The weather’s warming up, the sun is sticking around to give us extra daylight, and the great outdoors beckon.
Wanna know why you should answer the call and go outside if you’re a writer?
Heading out among nature can help you write better and feel more productive. In a way, you could say break time outside actually doubles as work time. And I’ve got science on my side to prove why…
A Writer’s Natural Support System
The “art” of immersing yourself in nature is a Japanese wellness practice called forest bathing (otherwise known as shinrin-yoku in Japan). It’s where you roam through a natural outdoor space to appreciate the sights, sounds, and smells of the plants and wildlife around you. These walks help you reconnect with nature to benefit your health and well-being.
Research findings show those who make a practice of forest bathing enjoy improved moods, less stress, and stronger immunity.
But if you’re a writer, forest bathing is even more valuable. Here are some of the key benefits of forest bathing for writers…
1. De-stress Your Day
You know those days when you have too many tasks and looming deadlines, yet you’re too overwhelmed to sit down and focus on the flow of your writing? A stressed-out writer is not generally an effective writer. That’s where forest bathing can help.
One research study tested subjects by taking them to the woods for 15 minutes of “bathing.” They found that after the short time surrounded by trees, participants had lower heart rates, blood pressure, and a decrease in the stress hormone, cortisol. Another study reported participants felt more energy and vigor following a forest bathing session.
2. Enhance Your Creativity
The process of forest bathing is to meander, not to hike. You slow down and explore as you engage your five senses. A helpful writing tip I learned years ago was to consider all five senses when writing descriptions for quality copy and articles. So, forest bathing is a complementary activity for writers to tap into creative word crafting.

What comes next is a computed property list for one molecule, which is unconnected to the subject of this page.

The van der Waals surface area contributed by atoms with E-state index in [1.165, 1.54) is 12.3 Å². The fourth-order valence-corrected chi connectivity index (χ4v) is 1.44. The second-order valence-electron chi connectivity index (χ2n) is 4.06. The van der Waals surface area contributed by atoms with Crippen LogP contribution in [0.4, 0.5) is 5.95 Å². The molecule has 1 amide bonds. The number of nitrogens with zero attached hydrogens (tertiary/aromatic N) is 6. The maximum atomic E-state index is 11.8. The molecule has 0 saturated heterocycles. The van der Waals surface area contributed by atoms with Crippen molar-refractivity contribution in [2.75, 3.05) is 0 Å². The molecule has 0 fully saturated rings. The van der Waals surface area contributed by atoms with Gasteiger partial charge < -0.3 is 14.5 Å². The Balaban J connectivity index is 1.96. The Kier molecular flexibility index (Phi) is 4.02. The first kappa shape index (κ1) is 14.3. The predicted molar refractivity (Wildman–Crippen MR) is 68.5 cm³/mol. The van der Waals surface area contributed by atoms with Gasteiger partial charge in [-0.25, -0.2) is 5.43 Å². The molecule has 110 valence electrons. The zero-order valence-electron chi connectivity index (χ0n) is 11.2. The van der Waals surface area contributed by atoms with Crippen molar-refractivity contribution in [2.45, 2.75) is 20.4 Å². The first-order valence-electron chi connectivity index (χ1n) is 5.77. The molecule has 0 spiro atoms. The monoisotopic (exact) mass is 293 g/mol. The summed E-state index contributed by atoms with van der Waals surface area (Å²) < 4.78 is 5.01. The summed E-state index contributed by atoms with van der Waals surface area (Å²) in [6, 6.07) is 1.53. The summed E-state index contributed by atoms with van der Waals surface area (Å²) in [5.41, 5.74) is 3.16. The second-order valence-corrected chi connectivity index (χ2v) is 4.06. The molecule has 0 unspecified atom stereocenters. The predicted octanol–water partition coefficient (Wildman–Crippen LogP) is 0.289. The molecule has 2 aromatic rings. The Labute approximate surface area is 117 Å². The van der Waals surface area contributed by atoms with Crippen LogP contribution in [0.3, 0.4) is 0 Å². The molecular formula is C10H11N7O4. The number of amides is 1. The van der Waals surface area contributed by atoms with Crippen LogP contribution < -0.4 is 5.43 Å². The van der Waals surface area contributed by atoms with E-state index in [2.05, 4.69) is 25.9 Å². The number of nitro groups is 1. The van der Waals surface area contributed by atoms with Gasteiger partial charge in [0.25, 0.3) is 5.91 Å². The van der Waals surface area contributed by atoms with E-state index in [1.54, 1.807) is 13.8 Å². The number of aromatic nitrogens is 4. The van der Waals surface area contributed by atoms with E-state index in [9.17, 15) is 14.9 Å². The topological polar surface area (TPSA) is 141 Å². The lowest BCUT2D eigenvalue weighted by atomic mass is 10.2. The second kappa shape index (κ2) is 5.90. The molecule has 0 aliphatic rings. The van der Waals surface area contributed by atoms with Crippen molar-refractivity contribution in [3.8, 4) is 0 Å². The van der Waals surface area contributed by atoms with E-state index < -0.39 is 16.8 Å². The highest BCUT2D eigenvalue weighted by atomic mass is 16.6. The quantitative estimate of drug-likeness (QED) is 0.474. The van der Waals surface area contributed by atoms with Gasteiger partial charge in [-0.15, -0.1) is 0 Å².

By the numbers, a study looking at people who spent three days out in nature improved their creativity scores by 50%. As writers, we could all benefit from creative boosts like this!
3. Engage a Positive Mindset
Forest bathers spend less time plagued by negative thoughts. In fact, a 2015 study showed these nature seekers had a particular decrease in rumination, which is repetitive thought focused on negative aspects of the self.
As a writer who needs to spend a lot of time “thinking” throughout the day, there’s really no time for negative thoughts. Whatever style of writer you are, you’ve got words of genius yet to be typed out. So, if negativity is getting you down, I highly suggest you step outside for a dose of fresh air.
4. Greater Immunity
Studies show the amount of killer white blood cells that clear out infected cells increase after spending time in nature. It’s believed organic compounds called phytoncides, released from trees, is what triggers this jump in immunity.
Staying healthy is super important for us Barefoot Writers. Who wants to be sick when you’ve got compelling things to write, and so much wonderful living to do on your own terms?
How to Practice Forest Bathing
When you’re ready to start a forest bath, here are some specific things you can do on your stroll:
- See – Look up at the trees and see the light trickling through, then down at the ground to observe rocks and mosses. Ponder the colors, textures, and shapes surrounding you.
- Smell – Notice the aromas of the forest, like the freshness of evergreens. Smell flowers. (If you live near an area where ponderosa pine grows, you’re especially lucky! This is my favorite smell in the world.)
- Hear – Listen to your feet as you walk along the path. Then stop walking for a while and pay attention to bird calls, running water, or the rustling of leaves.
- Feel – Touch the various plants around you. Feel the fiddlehead of a fern, or the bark of a tree. Notice textures. Does a leaf feel glossy or velvety?
- Taste – If you come across berries, herbs, or nuts that you verifiably know are edible, greet these with your taste buds. Or bring along a thermos of hot water and make a tea out of pine needles.
Forest bathing is meant to take place in the forest or woods, but any outdoor space with plants around will do. You could spend time at a city park, or stroll through your own backyard.
The main goal of forest bathing is to open up to your natural surroundings and allow your curiosity to flourish.
Then head back inside feeling rejuvenated for your next round of brilliant writing.